Have you disconnected?I’m going to start this post by saying; I love this campaign we’re doing. Have you ever taken a day and truly “disconnected?” I have, and I try to do it on a regular basis, but it ends up not being often enough. When I disconnect from the every day habit (or maybe I should say ‘addiction’) of checking social media, email, news sites, anything and everything that has to do with modern day technology, I always feel refreshed. I get back to ‘square one’ of ME, and what's truly important in my life.
Taking technology out of my everyday life makes me realize how much time I actually have in a day, and I feel more organized – even when I can’t view my google calendar of updates like “laundry day.” It makes me be accountable. I feel like as a society we have gotten away from being accountable for ourselves and actions, because we rely so heavily on technology, or maybe not even rely on it, but focus so much of our energy on it. We have become so engrained on having a constant connection and instant gratification; we lose the social interaction that is so important to us as human beings, human contact.
The first time I truly ‘disconnected’ for a day, I didn’t tell my husband what I was doing. I had my phone nearby in case of emergencies (meaning: calls from parents), but I didn’t get on facebook, instagram, check email, or read news stories. I felt so free. I focused all my energy on my husband and daughter. My husband and I had so many deep conversations (I’m pretty sure we solved all the world’s problems in a day), we listened to music and talked about different and emerging artists, I started a new book during my daughter’s naptime, my daughter and I played with every toy she owns and we made dinner as a family – my two-year-old is a master at stirring and tasting. Even though I didn’t tell my husband what I was doing, by the end of the day he wasn’t checking his phone or turning on the TV. We were engaged in each other’s presence. Since then, we make it a point to ‘turn off’ and focus on our family. We don’t have to take a picture of every cute thing our daughter does, because we have the memory of it, and that’s ours. That’s our memory to cherish, and not anyone else’s. Spending time with one another has turned into some of the most memorable moments, because we focus 100% on the other.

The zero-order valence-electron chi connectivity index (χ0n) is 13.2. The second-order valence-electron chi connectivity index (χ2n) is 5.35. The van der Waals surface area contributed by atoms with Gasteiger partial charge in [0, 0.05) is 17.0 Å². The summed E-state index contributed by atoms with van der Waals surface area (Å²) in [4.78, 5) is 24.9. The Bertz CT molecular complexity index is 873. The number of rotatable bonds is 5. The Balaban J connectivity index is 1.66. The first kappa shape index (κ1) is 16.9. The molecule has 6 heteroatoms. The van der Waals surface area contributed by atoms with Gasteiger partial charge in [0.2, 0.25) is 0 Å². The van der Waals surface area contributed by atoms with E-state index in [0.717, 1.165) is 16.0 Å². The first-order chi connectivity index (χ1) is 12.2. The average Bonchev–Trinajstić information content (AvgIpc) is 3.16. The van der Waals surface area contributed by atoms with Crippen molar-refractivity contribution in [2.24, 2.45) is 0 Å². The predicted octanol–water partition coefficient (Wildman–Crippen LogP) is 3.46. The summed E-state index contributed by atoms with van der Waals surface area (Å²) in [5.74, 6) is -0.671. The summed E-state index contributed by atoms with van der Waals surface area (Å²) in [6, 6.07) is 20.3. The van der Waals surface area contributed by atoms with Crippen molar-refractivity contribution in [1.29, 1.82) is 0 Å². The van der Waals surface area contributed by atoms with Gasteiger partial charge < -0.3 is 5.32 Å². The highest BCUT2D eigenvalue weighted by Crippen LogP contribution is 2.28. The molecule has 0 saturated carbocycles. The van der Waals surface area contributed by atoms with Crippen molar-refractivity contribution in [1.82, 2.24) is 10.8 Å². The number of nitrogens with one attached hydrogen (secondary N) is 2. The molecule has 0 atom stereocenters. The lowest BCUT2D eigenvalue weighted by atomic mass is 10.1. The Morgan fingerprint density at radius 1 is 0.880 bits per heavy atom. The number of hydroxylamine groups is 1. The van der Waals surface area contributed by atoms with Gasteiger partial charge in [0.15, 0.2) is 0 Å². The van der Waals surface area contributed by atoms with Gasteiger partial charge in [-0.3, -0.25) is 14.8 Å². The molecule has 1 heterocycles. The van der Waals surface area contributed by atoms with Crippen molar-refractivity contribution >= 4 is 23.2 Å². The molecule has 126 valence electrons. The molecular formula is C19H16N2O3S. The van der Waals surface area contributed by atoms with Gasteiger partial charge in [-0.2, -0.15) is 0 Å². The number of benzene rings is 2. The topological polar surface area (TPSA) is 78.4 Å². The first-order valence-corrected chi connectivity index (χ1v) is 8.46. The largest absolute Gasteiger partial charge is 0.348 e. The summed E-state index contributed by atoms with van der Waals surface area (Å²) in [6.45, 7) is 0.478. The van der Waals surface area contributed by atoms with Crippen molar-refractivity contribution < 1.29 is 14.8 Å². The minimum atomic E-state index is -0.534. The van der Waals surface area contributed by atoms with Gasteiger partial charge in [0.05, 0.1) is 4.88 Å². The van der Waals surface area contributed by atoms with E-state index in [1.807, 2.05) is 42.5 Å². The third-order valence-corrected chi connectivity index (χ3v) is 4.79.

The funny thing is, neither of us are on our phones very often for today’s standards. Neither of us has demanding jobs where we feel compelled to check email on the regular. We are more into facebook because of our jobs and not to see all the baby pictures and political posts floating around. When my daughter sees my phone, she just wants it to watch Elmo – yes, I never thought I would be that parent, but we all occasionally have to do things to survive as parents that make us feel like terrible parents – so I try not to have my phone out around her. But even for those of us that feel like we’re not addicted. We are. You can’t think of the actor’s name in the movie you’re watching? What do you do? Google it. Boom! Two seconds later you know the answer, and now you don’t have to think about it the rest of the day. Don’t know what to make for dinner? Google the ingredients you have in your fridge. Boom! You have 20+ recipes at your fingertips. So even if we’re not on our phones as much as, “well I have this friend…” doesn’t mean we don’t rely on our phones more than we should.
The purpose of this campaign is not to make you feel like you’re a terrible person who never pays attention to the ones you love. It’s to make you realize it. And realize that it’s OK to be on your phone and take pictures of every exciting thing in your life, but realize what can happen when do put your phone down. What kind of connection will you make?
Who would have guessed that something as simple as putting the phone down would turn into a marketing campaign? Now, I’m going to leave it there…. it’s time for me to post this all over our social media.